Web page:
This is a little extreme in my opinion but I think I get his point. The developer tools, these days, do so much for you that you might not really know what goes on underneath. I think this applies to all platforms, not just .NET. The tools are designed to get you started and pump out POC’s, but real applications need a clear understanding of the platform itself. I see this all the time in the Eclipse community. The tools are so powerful up front that many people strictly rely on them. This is the primary cause for security problems, performance problems, and non-intuitive UI. As with any platform, a person with 1-3 years experience should be very different than a person with 3-10 years experience in the same platform. The key is to have a series of questions about the platform that differentiates candidates from the “Wizard” developers from the experienced ones.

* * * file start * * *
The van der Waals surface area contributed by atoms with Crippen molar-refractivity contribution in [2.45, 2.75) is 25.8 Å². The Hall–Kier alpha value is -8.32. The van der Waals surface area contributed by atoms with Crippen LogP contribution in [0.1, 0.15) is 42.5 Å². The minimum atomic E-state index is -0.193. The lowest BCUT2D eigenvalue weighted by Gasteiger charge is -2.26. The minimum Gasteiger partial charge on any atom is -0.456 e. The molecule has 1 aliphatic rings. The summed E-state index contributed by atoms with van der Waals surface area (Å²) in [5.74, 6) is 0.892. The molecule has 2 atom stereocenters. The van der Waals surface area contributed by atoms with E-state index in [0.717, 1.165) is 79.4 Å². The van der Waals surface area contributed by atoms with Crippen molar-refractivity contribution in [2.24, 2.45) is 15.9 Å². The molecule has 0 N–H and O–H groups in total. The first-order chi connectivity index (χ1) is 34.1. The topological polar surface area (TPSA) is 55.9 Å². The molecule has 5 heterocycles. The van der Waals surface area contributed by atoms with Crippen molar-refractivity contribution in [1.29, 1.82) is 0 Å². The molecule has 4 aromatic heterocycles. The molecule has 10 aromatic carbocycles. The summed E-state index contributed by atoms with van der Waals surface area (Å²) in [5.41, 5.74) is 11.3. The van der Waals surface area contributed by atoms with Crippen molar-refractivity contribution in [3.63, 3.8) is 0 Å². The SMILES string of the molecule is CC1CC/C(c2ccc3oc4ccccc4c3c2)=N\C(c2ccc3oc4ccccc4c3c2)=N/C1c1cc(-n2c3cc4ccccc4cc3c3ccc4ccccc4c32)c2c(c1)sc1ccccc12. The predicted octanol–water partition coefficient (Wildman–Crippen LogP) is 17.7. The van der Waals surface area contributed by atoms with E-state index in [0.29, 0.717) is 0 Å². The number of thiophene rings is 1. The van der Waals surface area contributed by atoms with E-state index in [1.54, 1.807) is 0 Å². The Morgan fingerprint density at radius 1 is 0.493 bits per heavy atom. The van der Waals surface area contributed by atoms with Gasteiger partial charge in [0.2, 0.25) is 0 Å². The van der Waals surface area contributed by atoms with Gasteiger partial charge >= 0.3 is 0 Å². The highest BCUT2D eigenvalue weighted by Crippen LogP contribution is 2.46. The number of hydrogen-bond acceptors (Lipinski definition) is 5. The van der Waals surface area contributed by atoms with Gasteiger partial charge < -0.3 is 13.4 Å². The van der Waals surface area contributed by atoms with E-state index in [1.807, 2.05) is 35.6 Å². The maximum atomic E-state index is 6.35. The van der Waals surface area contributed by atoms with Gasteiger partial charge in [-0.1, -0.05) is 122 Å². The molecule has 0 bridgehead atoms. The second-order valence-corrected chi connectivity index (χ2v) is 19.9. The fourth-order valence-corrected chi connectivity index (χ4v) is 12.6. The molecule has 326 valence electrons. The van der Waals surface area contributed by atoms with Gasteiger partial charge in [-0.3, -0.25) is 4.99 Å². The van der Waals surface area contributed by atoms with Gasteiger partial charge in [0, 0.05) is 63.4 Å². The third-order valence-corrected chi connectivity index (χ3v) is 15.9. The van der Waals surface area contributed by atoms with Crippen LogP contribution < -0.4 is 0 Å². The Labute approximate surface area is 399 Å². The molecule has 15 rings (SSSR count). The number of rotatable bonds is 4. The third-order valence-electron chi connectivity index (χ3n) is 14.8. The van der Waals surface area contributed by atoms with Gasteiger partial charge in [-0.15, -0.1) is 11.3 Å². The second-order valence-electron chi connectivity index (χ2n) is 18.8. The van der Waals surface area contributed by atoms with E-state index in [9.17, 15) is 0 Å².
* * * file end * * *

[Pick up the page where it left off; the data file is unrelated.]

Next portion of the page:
If you want a programming job at a start-up, Expensify CEO David Barret says you should avoid the .NET platform if at all possible.